Quantifying and understanding the impact of anthropogenic sound on marine mammals has been the focus of many researchers both in laboratory settings as well as in the field. This study presents the audiogram of a sub-adult Blainville's beaked whale that stranded in Hawaii. The hearing measurements were conducted using the non-invasive auditory brainstem response technique. A total of 11 sinusoidally amplitude modulated tones were tested ranging from 5.6 to 160 kHz. The audiogram data indicated that the region of best hearing was found between 40 and 50 kHz with thresholds below 50 dB. This frequency range partially overlaps with the frequency modulated upsweep that Blainville's beaked whales have been reported to use during echolocation. These results match the frequency range obtained from the hearing measurements of a Gervais' beaked whale previously tested using contact acoustic stimulation and emphasize the importance of obtaining rapid hearing measurements on live stranded animals to improve the understanding of poorly known species.
Beaked whales are deep-diving and cryptic animals belonging to the Ziphiidae family, which contains an unusually large number of species (21) for odontocetes. Most beaked whale species are characterized by a “pronounced beak, relatively small dorsal fin set far back on the body, small flippers that fit into depressions on the sides,” a reduction in the number of erupted teeth and the presence of converging throat grooves [p. 19 in Jefferson et al. (Jefferson et al., 2008)]. These animals are rarely encountered in the wild and very little is known about their ecology, behavior and life history. Blainville's beaked whales Mesoplodon densirostris (Blainville 1817) have the widest distribution within the Mesoplodon genus and inhabit both temperate and tropical areas. They are usually found in waters with depths of approximately 1000 m and a steep bathymetry, where they are assumed to forage (Baird et al., 2006) on squid and deep-water fish (Mead, 1989; Heyning and Mead, 1996; Santos et al., 2001; Santos et al., 2002). Individuals are usually brownish to dark grey dorsally and lighter ventrally; they can reach up to 4.7 m in length and weigh over 1000 kg (Jefferson et al., 2008). Most animals exhibit oval white scarring, presumably from cookiecutter shark bites.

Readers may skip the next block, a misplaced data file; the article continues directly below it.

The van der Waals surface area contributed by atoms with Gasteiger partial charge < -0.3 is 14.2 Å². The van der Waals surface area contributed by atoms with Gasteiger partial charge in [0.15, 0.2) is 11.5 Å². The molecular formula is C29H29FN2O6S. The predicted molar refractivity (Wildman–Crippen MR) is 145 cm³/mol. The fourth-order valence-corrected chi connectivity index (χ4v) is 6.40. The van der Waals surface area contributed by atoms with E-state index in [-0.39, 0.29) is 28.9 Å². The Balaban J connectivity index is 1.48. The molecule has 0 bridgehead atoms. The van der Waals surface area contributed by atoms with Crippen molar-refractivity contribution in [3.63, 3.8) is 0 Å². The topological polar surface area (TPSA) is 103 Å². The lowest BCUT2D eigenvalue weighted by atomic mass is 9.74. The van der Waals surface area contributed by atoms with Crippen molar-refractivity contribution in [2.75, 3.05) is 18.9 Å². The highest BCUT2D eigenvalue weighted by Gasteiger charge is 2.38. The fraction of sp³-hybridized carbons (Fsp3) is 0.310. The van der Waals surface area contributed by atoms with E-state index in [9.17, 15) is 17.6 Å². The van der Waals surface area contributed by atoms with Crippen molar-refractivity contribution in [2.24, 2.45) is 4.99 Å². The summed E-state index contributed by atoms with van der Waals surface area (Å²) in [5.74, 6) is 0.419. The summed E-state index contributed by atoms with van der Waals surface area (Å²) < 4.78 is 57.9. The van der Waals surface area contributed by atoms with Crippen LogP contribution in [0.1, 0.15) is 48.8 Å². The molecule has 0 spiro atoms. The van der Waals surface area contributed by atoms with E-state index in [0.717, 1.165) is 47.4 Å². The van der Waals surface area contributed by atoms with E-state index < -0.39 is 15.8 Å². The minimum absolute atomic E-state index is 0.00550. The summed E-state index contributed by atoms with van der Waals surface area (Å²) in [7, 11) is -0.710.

Photo identification and satellite tagging have provided some information about habitat use and site fidelity in Blainville's beaked whales. In the main Hawaiian Islands, this species may exhibit strong site fidelity and the population appears to be island associated (Schorr et al., 2009; McSweeney et al., 2007). The use of acoustic recording suction cup tags has provided valuable information about the foraging behavior of these deep-diving cetaceans. They do not initiate echolocating at depths shallower than 200 m (Johnson et al., 2004). Their foraging dives have a mean duration of 47 min and occur at a mean depth of 840 m. These long dives are usually followed by series of shallow dives with no apparent foraging attempts. These shallow dives are hypothesized to be ‘recompression dives’ to help the animals recover from the long foraging bouts (Baird et al., 2006; Tyack et al., 2006).